<h4>Background</h4>Exposure to traffic pollution has been linked to numerous adverse health endpoints. Despite this, limited data examining traffic exposures during realistic commutes and acute response exists.<h4>Objectives</h4>We conducted the Atlanta Commuters Exposures (ACE-1) Study, an extensive panel-based exposure and health study, to measure chemically-resolved in-vehicle exposures and corresponding changes in acute oxidative stress, lipid peroxidation, pulmonary and systemic inflammation and autonomic response.<h4>Methods</h4>We recruited 42 adults (21 with and 21 without asthma) to conduct two 2-h scripted highway commutes during morning rush hour in the metropolitan Atlanta area. A suite of in-vehicle particulate components were measured in the subjects' private vehicles. Biomarker measurements were conducted before, during, and immediately after the commutes and in 3 hourly intervals after commutes.<h4>Results</h4>At measurement time points within 3h after the commute, we observed mild to pronounced elevations relative to baseline in exhaled nitric oxide, C-reactive-protein, and exhaled malondialdehyde, indicative of pulmonary and systemic inflammation and oxidative stress initiation, as well as decreases relative to baseline levels in the time-domain heart-rate variability parameters, SDNN and rMSSD, indicative of autonomic dysfunction. We did not observe any detectable changes in lung function measurements (FEV1, FVC), the frequency-domain heart-rate variability parameter or other systemic biomarkers of vascular injury. Water soluble organic carbon was associated with changes in eNO at all post-commute time-points (p<0.0001).<h4>Conclusions</h4>Our results point to measureable changes in pulmonary and autonomic biomarkers following a scripted 2-h highway commute.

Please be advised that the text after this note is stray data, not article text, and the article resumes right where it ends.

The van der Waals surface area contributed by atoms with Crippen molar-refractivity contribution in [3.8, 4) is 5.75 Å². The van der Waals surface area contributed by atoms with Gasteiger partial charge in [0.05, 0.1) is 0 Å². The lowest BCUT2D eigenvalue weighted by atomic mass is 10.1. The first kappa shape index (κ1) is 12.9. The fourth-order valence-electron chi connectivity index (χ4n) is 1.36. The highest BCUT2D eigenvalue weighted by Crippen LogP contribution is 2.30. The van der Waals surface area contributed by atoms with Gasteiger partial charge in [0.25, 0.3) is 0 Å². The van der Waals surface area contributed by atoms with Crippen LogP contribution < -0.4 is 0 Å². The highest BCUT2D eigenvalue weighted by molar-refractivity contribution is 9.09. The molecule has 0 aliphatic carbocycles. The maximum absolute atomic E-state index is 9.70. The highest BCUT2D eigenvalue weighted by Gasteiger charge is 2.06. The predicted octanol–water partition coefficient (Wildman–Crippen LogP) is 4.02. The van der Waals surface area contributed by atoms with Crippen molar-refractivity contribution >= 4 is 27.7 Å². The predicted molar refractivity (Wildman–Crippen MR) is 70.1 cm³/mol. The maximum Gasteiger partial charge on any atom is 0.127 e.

Exposure to traffic pollution, acute inflammation and autonomic response in a panel of car commuters.